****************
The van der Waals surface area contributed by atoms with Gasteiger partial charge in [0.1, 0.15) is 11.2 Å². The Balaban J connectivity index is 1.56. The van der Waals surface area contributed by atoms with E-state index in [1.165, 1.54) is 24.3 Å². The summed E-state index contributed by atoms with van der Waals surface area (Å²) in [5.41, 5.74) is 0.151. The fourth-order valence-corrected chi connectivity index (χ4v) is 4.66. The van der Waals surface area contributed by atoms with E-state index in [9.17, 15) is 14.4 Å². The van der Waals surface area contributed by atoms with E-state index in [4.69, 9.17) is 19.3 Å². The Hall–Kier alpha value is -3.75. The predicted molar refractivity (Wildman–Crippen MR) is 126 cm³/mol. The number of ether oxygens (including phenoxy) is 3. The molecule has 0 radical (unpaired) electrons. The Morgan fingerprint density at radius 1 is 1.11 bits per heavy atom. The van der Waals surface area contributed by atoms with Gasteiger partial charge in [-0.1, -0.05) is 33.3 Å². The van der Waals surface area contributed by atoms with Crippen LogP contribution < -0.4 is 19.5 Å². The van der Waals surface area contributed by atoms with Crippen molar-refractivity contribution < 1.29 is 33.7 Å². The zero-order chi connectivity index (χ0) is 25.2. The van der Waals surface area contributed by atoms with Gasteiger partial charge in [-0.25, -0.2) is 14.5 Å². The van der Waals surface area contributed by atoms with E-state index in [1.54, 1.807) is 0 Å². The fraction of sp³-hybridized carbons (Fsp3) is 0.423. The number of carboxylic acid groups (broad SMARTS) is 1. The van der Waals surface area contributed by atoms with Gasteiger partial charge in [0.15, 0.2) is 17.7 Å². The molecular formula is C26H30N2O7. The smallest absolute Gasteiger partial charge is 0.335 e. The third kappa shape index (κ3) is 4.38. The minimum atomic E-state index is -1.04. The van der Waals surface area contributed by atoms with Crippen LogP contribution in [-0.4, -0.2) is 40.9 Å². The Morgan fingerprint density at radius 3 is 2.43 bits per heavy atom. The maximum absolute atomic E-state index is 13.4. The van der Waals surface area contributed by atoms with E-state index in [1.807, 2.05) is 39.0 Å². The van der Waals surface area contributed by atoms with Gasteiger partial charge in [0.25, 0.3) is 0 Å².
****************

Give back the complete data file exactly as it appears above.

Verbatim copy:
The van der Waals surface area contributed by atoms with Gasteiger partial charge in [0.1, 0.15) is 11.2 Å². The Balaban J connectivity index is 1.56. The van der Waals surface area contributed by atoms with E-state index in [1.165, 1.54) is 24.3 Å². The summed E-state index contributed by atoms with van der Waals surface area (Å²) in [5.41, 5.74) is 0.151. The fourth-order valence-corrected chi connectivity index (χ4v) is 4.66. The van der Waals surface area contributed by atoms with E-state index in [9.17, 15) is 14.4 Å². The van der Waals surface area contributed by atoms with E-state index in [4.69, 9.17) is 19.3 Å². The Hall–Kier alpha value is -3.75. The predicted molar refractivity (Wildman–Crippen MR) is 126 cm³/mol. The number of ether oxygens (including phenoxy) is 3. The molecule has 0 radical (unpaired) electrons. The Morgan fingerprint density at radius 1 is 1.11 bits per heavy atom. The van der Waals surface area contributed by atoms with Gasteiger partial charge in [-0.1, -0.05) is 33.3 Å². The van der Waals surface area contributed by atoms with Crippen LogP contribution < -0.4 is 19.5 Å². The van der Waals surface area contributed by atoms with Crippen molar-refractivity contribution < 1.29 is 33.7 Å². The zero-order chi connectivity index (χ0) is 25.2. The van der Waals surface area contributed by atoms with Gasteiger partial charge in [-0.25, -0.2) is 14.5 Å². The van der Waals surface area contributed by atoms with E-state index in [1.54, 1.807) is 0 Å². The fraction of sp³-hybridized carbons (Fsp3) is 0.423. The number of carboxylic acid groups (broad SMARTS) is 1. The van der Waals surface area contributed by atoms with Gasteiger partial charge in [0.15, 0.2) is 17.7 Å². The molecular formula is C26H30N2O7. The smallest absolute Gasteiger partial charge is 0.335 e. The third kappa shape index (κ3) is 4.38. The minimum atomic E-state index is -1.04. The van der Waals surface area contributed by atoms with Crippen LogP contribution in [-0.4, -0.2) is 40.9 Å². The Morgan fingerprint density at radius 3 is 2.43 bits per heavy atom. The maximum absolute atomic E-state index is 13.4. The van der Waals surface area contributed by atoms with E-state index in [1.807, 2.05) is 39.0 Å². The van der Waals surface area contributed by atoms with Gasteiger partial charge in [0.25, 0.3) is 0 Å².